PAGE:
One of the greatest challenges facing humanity right now is obesity, which has become an epidemic, affecting an estimated 650 million people worldwide. One of the main reasons is that we consume more calories than we need. And a lot of that comes from unhealthy foods that are hard to resist.
FOOD FOR FOOD
In fact, more and more people are basing their diets on pleasure rather than physiological needs. This phenomenon, known as hunger or hedonic appetite, occurs when the pleasure evoked by food exceeds satiety, resulting in a powerful—ssometimes compulsive—appeal stimulus that changes our eating habits. In addition, it is known that foods rich in fat and sugar increase this mechanism. Hunger is a craving or an urgent need to eat. However, the regulation of appetite and eating behavior is a very complex process involving two types of factors: internal, driven by hormonal and molecular signals from the gut, adipose tissue, or the brain-gut axis; and external, based primarily on the learning generated by the signals generated when food is consumed. In this second case, in addition to the pure search for pleasure, emotional, cultural, and social elements also intervene. When we eat, we feel a subjective pleasure: we enjoy the presentation of a dish, an aroma, or a texture. We even like the colors we see or the sounds that its ingestion produces. Sensations will enhance that pleasure and increase the likelihood of repeating it.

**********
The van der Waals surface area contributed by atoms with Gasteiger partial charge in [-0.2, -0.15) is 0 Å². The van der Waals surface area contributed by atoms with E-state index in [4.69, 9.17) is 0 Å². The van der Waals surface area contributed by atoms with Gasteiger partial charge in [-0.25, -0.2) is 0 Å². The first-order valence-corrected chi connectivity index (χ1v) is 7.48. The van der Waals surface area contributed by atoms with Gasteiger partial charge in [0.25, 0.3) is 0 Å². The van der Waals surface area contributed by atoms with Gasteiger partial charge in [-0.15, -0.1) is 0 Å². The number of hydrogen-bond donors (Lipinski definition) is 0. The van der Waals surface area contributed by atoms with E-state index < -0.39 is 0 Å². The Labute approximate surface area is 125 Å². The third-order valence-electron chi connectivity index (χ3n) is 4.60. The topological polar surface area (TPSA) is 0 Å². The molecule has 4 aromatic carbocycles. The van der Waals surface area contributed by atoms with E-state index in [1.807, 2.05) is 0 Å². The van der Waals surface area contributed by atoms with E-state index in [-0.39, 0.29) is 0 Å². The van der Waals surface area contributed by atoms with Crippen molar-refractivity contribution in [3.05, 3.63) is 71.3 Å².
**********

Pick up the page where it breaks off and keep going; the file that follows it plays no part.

HUNGER IN SIGHT
The sense of sight is directly involved in this mechanism. It is well known that looking at a meal or its photo is enough to start the physiological process of eating: it increases salivation, activates the secretion of gastric acid, bile and digestive enzymes, and even promotes the release of hormones such as insulin, Cholecystokinin or ghrelin in the blood Above all, it makes you want to put the delicacy in your mouth. In short, What we perceive through our eyes, even if it is only their representation, has a direct influence on our eating habits. In fact, a recent meta-analysis concluded that exposure to visual food stimuli has the same effects as exposure to actual food or olfactory stimuli.
FOOD (SOLO) DIGITAL
The Internet, and especially social networks, constantly presents us with images of very appetizing dishes with impeccable appearances. And this, coupled with the current ease of access to food, could exacerbate the obesity problems we face. But this bombardment could also become an ally in controlling eating behavior, as Tjark Andersen and his collaborators have shown. Some authors have even tentatively suggested that eating food images increases satiety. How is that possible?
Think of a food that you really want, search the internet for pictures of it, and as you look at it, imagine eating it. This lures the brain into stimulating the same areas that would be activated by, say, a real candy bar.
These are the conclusions of a recent study, which found that seeing images repeatedly (about thirty times) and imagining food increases satiety and reduces cravings, compared to the experience of participants who viewed the photo just three times. Previous experiments pointed in the same direction.
In short, pending new studies to confirm this, we may be faced with a new nutritional strategy with long-term positive effects on weight control and eating behavior. Then the expression “eating with your eyes” would no longer be a simple metaphor.